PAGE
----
The devastating Pentecost storm that swept over North Rhine-Westphalia, Germany in 2014. The storm was described as one of the most violent in decades by the German weather service.
It is difficult to find the right words for what we were allowed to experience that day in Kansas. In the end it was “just” a tornado, a maximum of pure vertical vorticity materialized in a condensed cloud funnel. For us it was much more – it was Mother Nature in her perfect form, an exclusive moment, pure fascination and the highlight of our tour so far.
After a hot day, numerous thunderstorms formed between the Alps and Munich.
Shortly after a strong thunderstorm cell passed over our location near Fulda (Hessen, Germany), a second, weaker thunderstorm formed.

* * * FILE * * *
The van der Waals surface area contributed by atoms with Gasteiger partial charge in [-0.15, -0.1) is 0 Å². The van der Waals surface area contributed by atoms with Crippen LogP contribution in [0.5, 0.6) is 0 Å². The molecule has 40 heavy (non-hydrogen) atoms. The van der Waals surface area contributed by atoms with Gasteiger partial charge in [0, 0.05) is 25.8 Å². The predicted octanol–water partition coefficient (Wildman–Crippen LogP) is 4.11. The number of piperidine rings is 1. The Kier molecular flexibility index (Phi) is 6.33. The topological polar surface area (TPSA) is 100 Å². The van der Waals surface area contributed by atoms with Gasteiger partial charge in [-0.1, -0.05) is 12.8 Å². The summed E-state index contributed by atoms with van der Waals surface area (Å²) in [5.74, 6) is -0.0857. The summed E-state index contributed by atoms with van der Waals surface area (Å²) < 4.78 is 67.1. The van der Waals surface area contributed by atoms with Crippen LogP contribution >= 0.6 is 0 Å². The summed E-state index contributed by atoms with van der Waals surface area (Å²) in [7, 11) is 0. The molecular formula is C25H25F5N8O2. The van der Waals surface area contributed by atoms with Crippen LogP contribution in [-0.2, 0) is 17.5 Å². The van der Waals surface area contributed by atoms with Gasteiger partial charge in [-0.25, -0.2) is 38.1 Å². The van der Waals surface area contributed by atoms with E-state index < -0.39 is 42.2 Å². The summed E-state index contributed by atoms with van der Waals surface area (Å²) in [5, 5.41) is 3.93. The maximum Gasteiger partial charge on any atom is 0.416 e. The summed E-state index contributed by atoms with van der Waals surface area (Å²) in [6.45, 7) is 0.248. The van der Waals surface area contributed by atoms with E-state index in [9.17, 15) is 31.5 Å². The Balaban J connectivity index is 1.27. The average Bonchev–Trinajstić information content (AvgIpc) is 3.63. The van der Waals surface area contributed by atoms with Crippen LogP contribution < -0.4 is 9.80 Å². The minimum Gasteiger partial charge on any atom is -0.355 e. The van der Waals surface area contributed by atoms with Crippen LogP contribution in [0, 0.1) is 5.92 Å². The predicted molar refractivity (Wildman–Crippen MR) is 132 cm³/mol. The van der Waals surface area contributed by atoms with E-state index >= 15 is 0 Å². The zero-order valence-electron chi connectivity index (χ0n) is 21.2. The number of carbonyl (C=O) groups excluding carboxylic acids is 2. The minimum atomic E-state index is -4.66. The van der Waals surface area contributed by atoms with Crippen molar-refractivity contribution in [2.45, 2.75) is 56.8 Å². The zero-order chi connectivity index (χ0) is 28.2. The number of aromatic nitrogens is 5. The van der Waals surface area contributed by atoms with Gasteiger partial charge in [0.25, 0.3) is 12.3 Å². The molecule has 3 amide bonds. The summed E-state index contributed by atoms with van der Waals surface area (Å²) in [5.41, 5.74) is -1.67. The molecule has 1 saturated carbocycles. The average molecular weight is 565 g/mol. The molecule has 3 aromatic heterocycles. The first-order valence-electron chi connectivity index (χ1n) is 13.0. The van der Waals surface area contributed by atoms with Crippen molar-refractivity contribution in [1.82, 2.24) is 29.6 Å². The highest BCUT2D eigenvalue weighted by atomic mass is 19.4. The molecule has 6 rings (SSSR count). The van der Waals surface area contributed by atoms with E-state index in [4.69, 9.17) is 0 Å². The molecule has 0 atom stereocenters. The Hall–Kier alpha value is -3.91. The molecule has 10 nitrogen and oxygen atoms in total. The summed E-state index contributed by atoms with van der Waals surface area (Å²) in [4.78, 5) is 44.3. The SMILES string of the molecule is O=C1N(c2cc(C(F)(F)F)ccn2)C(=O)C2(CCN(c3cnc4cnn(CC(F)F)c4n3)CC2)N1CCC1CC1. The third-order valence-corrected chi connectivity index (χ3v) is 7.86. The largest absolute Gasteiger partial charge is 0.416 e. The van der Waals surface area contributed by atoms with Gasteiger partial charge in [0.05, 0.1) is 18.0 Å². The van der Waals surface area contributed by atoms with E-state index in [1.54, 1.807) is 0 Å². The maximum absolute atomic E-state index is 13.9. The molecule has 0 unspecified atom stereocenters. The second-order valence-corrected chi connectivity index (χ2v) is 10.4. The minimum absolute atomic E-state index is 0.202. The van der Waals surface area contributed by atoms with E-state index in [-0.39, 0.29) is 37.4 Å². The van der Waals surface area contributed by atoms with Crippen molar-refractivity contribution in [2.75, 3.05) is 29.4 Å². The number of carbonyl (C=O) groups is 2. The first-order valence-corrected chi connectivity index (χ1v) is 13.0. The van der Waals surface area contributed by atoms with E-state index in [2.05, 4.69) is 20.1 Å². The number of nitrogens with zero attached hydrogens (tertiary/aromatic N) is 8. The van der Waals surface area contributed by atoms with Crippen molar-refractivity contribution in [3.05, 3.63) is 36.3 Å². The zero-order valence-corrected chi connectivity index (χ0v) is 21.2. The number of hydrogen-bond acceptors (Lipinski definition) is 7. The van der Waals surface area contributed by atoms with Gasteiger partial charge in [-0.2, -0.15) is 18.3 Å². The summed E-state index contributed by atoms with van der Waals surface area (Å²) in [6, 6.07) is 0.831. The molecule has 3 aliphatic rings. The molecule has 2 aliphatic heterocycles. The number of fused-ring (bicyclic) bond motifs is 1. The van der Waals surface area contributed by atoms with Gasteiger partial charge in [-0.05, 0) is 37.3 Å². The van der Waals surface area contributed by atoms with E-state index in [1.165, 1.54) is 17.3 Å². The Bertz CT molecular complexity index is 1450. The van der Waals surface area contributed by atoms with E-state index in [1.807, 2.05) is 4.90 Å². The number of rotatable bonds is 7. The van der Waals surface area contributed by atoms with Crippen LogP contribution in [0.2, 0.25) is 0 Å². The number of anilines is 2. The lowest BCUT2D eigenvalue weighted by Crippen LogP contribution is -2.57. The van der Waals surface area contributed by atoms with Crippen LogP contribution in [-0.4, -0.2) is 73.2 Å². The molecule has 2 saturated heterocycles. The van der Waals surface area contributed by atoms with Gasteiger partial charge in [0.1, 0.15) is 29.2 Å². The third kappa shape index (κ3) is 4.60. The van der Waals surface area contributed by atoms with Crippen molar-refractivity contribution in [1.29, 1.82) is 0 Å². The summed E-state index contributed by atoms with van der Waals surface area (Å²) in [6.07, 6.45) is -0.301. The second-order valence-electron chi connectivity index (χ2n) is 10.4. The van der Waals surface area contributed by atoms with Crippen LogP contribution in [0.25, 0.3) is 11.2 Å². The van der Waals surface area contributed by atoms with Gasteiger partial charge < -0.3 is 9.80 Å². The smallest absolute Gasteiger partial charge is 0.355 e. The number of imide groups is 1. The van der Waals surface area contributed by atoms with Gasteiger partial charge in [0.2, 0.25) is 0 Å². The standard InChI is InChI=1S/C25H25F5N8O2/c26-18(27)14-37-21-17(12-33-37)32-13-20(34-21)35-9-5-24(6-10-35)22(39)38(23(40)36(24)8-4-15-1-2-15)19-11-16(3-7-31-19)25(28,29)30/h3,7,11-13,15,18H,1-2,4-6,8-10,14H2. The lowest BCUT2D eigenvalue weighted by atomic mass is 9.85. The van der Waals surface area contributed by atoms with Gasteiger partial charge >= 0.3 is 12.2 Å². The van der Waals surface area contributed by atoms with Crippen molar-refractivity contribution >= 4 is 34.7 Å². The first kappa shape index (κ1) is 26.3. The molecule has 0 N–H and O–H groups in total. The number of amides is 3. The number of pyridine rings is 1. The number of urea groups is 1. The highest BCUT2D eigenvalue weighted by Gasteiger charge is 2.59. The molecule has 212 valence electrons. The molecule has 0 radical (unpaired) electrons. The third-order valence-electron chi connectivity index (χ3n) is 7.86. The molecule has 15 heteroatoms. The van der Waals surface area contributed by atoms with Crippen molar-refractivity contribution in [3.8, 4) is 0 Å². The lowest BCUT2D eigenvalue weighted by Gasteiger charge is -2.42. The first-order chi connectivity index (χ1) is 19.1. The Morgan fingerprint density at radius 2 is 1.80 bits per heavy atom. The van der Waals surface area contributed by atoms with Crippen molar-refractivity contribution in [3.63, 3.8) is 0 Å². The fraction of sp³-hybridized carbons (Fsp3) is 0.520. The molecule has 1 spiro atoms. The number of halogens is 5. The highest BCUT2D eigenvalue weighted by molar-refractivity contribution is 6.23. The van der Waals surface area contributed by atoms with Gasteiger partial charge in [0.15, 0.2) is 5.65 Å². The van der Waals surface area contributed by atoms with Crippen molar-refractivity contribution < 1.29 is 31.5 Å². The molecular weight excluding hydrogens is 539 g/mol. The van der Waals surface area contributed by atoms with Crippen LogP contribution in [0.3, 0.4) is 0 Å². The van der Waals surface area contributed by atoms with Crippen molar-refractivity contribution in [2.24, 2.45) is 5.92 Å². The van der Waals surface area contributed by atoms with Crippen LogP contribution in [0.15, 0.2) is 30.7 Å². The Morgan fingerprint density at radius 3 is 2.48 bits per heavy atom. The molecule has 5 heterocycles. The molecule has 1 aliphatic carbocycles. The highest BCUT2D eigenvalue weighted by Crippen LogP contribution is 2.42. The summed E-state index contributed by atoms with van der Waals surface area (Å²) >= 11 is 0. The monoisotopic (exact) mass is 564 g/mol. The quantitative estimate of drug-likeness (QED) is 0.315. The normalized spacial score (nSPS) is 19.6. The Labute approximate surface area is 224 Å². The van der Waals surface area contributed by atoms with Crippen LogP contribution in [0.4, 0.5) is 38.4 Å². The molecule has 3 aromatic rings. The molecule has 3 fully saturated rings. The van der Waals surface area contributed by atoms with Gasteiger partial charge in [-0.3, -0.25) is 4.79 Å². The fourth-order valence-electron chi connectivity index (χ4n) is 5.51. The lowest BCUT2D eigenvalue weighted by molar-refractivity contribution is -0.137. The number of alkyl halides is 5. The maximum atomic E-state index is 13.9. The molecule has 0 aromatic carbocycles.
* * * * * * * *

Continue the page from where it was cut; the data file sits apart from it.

This supercell displayed its dangerous beauty in the light of the setting sun. The blue sky was visible on the left while the anvil spread out above it at a height of around 15 km.
Sometimes there are storm colors and moods that you can only explain as “wow”.
Another view of an impressive shelf cloud at the coast of the Baltic Sea
These cloud bumps are called mammatus clouds. They look particularly impressive when illuminated by the setting sun.
The mood was just brutal!
Panorama of the intense hail core of this severe line of thunderstorms with a photogenic shelf cloud on its front.
After moving towards Eastern Bavaria, the lightning activity quickly increased and beautiful laminar structures formed on this shelf cloud near Dorfen.
An ingenious crawler action on the back of the powerful thunderstorm cell west of Munich.
Impressive shelf cloud near the lighthouse in the north of Schleswig-Holstein
Shelf cloud near Ulm in southern Germany
This was the big highlight of a severe weather outbreak on that day in the Plains of Northern Italy.
Incredible atmosphere over the Chiemsee.